> It's the Starrfelt & Liow estimate (Philos Transactions 2016) that just 2000! non avian dinosaur SPECIES that were extant in the ENTIRE Mesozoic that is bogus. How did that get past review? Was more like tens of thousands of species. Might do a short paper on that.
> GSPaul
> -----Original Message-----
> From: Ruben Safir <ruben@mrbrklyn.com>
> To: dinosaur-l <dinosaur-l@mymaillists.usc.edu>
> Sent: Sun, Dec 4, 2016 12:40 am
> Subject: Re: [dinosaur] How many end-Cretaceous dinosaur genera were there
> On 12/04/2016 12:14 AM, Ruben Safir wrote:
> > On 12/03/2016 10:53 PM, Mike Habib wrote:
> >> There are about 11,000 species of named living bird species, but I wouldn't use that as a gauge for the likely number of non-avian dinosaurs at any time interval. Species density within clades is always highly uneven.
> >>
> >
> > Mike, think about it.  The earth was richer then.  How many mammals are
> > there now?
> >
> According to Mammal Species of the World, 5,416 species were known in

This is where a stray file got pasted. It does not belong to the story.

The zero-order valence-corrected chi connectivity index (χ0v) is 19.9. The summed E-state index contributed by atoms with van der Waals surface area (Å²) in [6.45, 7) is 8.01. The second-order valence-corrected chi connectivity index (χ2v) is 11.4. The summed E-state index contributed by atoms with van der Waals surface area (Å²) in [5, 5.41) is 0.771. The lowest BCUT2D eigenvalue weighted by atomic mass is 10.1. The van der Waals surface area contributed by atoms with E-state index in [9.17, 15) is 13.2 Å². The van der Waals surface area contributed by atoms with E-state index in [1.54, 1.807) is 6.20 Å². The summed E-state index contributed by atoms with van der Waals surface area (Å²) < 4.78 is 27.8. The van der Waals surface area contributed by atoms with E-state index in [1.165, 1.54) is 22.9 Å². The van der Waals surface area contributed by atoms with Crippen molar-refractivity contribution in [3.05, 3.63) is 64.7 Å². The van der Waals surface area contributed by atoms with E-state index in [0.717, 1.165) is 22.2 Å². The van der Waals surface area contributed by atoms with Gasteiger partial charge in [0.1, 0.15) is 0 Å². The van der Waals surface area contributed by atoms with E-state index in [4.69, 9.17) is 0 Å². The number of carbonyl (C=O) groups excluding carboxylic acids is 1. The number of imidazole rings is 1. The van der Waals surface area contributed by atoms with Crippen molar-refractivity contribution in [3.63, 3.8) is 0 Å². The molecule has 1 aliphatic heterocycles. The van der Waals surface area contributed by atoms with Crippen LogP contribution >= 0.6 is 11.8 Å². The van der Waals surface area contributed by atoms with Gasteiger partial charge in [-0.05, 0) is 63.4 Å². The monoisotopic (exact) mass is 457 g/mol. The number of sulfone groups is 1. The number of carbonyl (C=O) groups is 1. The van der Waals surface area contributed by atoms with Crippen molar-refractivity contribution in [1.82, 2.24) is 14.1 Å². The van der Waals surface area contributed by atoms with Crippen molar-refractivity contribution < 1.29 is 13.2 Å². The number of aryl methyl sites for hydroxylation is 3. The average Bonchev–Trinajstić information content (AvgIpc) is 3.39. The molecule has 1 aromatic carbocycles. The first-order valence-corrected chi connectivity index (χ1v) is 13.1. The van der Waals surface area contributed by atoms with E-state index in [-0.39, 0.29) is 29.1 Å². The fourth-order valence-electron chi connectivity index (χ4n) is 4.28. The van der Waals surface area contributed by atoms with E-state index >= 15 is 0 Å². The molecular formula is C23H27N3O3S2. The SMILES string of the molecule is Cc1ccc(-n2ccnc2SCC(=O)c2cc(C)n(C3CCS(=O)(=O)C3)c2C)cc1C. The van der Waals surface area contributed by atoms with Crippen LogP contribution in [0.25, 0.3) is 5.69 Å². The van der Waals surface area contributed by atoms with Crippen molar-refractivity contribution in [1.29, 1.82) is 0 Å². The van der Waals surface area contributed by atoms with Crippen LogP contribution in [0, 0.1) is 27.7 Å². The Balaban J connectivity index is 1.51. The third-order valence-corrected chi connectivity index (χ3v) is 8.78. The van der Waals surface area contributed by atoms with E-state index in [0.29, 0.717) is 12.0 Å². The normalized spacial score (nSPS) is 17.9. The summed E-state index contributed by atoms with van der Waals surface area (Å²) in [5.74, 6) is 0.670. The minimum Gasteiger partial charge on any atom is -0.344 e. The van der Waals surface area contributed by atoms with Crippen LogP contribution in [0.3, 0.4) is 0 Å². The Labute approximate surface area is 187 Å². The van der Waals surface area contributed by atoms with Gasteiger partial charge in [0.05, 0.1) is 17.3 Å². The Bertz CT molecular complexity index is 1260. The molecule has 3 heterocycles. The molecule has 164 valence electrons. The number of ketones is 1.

> 2006. These were grouped in 1,229 genera, 153 families and 29 orders
> from wikipedia...
> and I bet that is a severe underestimate of the number of mammal species
> alive today.
> I have no idea how they get 628 to 1076 but if it is based on the
> thought that we have anything near a complete image of the fauna from 70
> million years ago (after a comet smashed a huge hole into the earths
> crust the size of the midwest), then I think you need to reconsider.
> and who said birds weren't to count as dinosaurs.  think about how many
> species were discovered just since you have entered the field.  And you
> have lost whole continents.
> >
> >> --Mike
> >>
> >> Sent from my Cybernetic Symbiote
> >>
> >>> On Dec 3, 2016, at 7:18 PM, Ruben Safir <ruben@mrbrklyn.com> wrote:
> >>>
> >>>> On 12/03/2016 10:12 PM, john-schneiderman@cox.net wrote:
> >>>> I am not aware of any current world-wide census of terminal late Cretaceous Dinosaur genus/species. But there is an estimate of between 628 and 1076 dinosaur species existed prior to the K-Pg event. I'm referencing the study by Jean Le Loeuff
> >>>
> >>>
> >>> Does that make sense?  How many bird species are there today?
> >>>
> --
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Thomas R. Holtz, Jr.
Email: tholtz@umd.edu         Phone: 301-405-4084
Principal Lecturer, Vertebrate Paleontology

Office: Geology 4106, 8000 Regents Dr., College Park MD 20742

Dept. of Geology, University of Maryland

Phone: 301-405-6965
Fax: 301-314-9661              

Faculty Director, Science & Global Change Program, College Park Scholars

Office: Centreville 1216, 4243 Valley Dr., College Park MD 20742
Fax: 301-314-9843

Mailing Address:        Thomas R. Holtz, Jr.